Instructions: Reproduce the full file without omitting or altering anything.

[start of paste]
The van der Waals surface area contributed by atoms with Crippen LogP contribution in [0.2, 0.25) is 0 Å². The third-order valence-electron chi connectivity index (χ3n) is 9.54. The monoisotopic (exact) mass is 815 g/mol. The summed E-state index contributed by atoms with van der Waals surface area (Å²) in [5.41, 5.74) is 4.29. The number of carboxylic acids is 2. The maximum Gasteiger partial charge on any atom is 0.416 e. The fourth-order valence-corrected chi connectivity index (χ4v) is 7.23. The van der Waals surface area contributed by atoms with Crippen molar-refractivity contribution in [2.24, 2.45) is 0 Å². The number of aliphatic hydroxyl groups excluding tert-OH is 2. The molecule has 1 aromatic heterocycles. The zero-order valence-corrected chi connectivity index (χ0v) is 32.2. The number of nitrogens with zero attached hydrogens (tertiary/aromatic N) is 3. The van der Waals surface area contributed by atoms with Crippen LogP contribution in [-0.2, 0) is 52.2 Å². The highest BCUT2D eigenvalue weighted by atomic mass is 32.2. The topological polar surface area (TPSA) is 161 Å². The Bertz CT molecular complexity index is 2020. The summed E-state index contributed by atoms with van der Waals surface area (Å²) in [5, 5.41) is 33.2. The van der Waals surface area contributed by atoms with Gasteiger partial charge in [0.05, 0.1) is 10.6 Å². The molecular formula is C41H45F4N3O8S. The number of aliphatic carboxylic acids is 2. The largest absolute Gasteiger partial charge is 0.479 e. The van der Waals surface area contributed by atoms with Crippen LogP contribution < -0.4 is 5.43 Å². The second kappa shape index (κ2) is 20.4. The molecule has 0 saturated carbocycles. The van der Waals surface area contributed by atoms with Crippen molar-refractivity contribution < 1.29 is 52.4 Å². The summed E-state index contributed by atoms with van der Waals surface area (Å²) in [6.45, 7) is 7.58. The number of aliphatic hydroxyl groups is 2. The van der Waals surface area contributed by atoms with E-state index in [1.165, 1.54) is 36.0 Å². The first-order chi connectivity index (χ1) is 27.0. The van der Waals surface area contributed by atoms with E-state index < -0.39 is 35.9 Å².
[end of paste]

The van der Waals surface area contributed by atoms with Crippen LogP contribution in [0.2, 0.25) is 0 Å². The third-order valence-electron chi connectivity index (χ3n) is 9.54. The monoisotopic (exact) mass is 815 g/mol. The summed E-state index contributed by atoms with van der Waals surface area (Å²) in [5.41, 5.74) is 4.29. The number of carboxylic acids is 2. The maximum Gasteiger partial charge on any atom is 0.416 e. The fourth-order valence-corrected chi connectivity index (χ4v) is 7.23. The van der Waals surface area contributed by atoms with Crippen molar-refractivity contribution in [2.24, 2.45) is 0 Å². The number of aliphatic hydroxyl groups excluding tert-OH is 2. The molecule has 1 aromatic heterocycles. The zero-order valence-corrected chi connectivity index (χ0v) is 32.2. The number of nitrogens with zero attached hydrogens (tertiary/aromatic N) is 3. The van der Waals surface area contributed by atoms with Crippen LogP contribution in [-0.2, 0) is 52.2 Å². The highest BCUT2D eigenvalue weighted by atomic mass is 32.2. The topological polar surface area (TPSA) is 161 Å². The Bertz CT molecular complexity index is 2020. The summed E-state index contributed by atoms with van der Waals surface area (Å²) in [5, 5.41) is 33.2. The van der Waals surface area contributed by atoms with Gasteiger partial charge in [0.05, 0.1) is 10.6 Å². The molecular formula is C41H45F4N3O8S. The number of aliphatic carboxylic acids is 2. The largest absolute Gasteiger partial charge is 0.479 e. The van der Waals surface area contributed by atoms with Crippen LogP contribution < -0.4 is 5.43 Å². The second kappa shape index (κ2) is 20.4. The molecule has 0 saturated carbocycles. The van der Waals surface area contributed by atoms with Crippen molar-refractivity contribution < 1.29 is 52.4 Å². The summed E-state index contributed by atoms with van der Waals surface area (Å²) in [6.45, 7) is 7.58. The number of aliphatic hydroxyl groups is 2. The van der Waals surface area contributed by atoms with E-state index in [1.165, 1.54) is 36.0 Å². The first-order chi connectivity index (χ1) is 27.0. The van der Waals surface area contributed by atoms with E-state index < -0.39 is 35.9 Å².